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Tips For Moving Out Of Your Dorm Amid The Coronavirus Pandemic

Finals exams are over, summer is here, and it’s finally move-out season at Penn State once again.

However, with many restrictions in place due to the coronavirus pandemic, cleaning out your dorm may seem like a more daunting task than usual.

If you’re lucky enough to have received an invitation to collect your belongings, here are a few packing tips and hacks that should help make your trip as safe and efficient as possible.

Before You Visit…

Pack A Mask (And Gloves!)

Penn State mandates that everyone in the dorms must wear a face mask and maintain proper social distancing procedures at all times. Plus, your room will be dustier than ever now that no one’s been inside for a few months. Why not kill two birds with one stone?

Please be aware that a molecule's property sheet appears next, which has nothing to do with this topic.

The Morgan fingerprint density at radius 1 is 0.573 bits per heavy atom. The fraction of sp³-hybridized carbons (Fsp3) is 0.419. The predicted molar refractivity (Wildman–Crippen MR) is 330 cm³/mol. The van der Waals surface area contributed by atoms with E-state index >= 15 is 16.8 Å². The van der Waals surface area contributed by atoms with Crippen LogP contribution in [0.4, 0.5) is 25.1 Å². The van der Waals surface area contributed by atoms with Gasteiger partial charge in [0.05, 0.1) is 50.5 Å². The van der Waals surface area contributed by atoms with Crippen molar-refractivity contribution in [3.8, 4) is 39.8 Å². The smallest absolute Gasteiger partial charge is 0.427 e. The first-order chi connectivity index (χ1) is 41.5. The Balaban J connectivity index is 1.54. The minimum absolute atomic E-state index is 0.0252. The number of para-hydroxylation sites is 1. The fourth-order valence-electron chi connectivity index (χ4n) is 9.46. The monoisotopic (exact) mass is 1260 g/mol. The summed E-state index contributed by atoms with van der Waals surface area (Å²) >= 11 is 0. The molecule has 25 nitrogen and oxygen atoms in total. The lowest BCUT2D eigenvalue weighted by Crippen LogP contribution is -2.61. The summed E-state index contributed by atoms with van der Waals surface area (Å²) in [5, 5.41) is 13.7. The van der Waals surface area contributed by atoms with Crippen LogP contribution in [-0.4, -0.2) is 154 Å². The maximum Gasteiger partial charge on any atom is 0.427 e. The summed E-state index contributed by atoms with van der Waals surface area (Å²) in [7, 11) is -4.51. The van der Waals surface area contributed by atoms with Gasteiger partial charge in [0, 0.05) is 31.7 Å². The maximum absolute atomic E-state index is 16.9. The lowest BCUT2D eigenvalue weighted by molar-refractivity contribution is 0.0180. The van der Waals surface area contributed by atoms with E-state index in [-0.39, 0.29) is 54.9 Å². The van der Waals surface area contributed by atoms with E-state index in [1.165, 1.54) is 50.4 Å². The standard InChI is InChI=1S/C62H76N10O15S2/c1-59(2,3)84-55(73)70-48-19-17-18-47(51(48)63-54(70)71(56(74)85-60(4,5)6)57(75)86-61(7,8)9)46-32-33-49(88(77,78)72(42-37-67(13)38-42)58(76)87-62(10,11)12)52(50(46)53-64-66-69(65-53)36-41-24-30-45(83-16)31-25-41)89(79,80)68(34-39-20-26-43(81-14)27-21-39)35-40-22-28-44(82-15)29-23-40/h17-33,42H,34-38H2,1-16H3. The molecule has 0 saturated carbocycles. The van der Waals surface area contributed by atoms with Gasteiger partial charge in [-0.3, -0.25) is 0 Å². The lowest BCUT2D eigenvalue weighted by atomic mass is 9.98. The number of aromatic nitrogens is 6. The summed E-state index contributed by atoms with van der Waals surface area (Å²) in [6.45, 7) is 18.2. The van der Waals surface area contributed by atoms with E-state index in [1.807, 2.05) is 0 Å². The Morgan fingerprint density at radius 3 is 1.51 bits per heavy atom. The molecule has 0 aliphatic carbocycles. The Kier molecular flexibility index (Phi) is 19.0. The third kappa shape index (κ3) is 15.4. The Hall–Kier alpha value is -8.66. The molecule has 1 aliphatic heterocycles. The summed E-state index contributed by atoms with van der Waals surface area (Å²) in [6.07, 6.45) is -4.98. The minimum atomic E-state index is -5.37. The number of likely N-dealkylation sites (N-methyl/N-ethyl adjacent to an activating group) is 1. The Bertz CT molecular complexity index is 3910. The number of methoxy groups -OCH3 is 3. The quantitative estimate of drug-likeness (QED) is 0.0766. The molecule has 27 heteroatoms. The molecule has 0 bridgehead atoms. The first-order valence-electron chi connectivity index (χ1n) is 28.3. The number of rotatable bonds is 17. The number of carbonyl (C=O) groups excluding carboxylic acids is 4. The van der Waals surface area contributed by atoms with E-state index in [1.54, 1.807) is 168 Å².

Bring Disinfectant, A Bucket, And A Rag

If your local grocery store is out of Lysol (read: it is), you can make your own disinfectant ahead of time before heading to State College. All you’ll need is a bucket of water, some Clorox (or store-brand equivalent), and sheer willpower.

Be careful not to use this bleach solution on fabric surfaces, though!

Coordinate With Your Roommate(s)

Moving out at the same time would be a hectic and potentially dangerous process. Instead, communicate with them about when you’re headed to town and work out different times to move out. Although you might miss them dearly, you’ll be saving yourself the time and the hassle down the line.

Bring Storage Bins

Plastic bins are easy to seal, load in the trunk of a car, and clean once you’re done. They also make it easy to quickly separate items into categories such as desk supplies, snacks, and clothes. Plus, they’re easy to carry!

Use A Tarp

Lining the back of your car with a tarp will help avoid any unnecessary damage to your vehicle’s interior and prevent germs and pathogens from settling into any fabrics. They’re also incredibly easy to clean with a hose once all’s said and done.

Stick To A Plan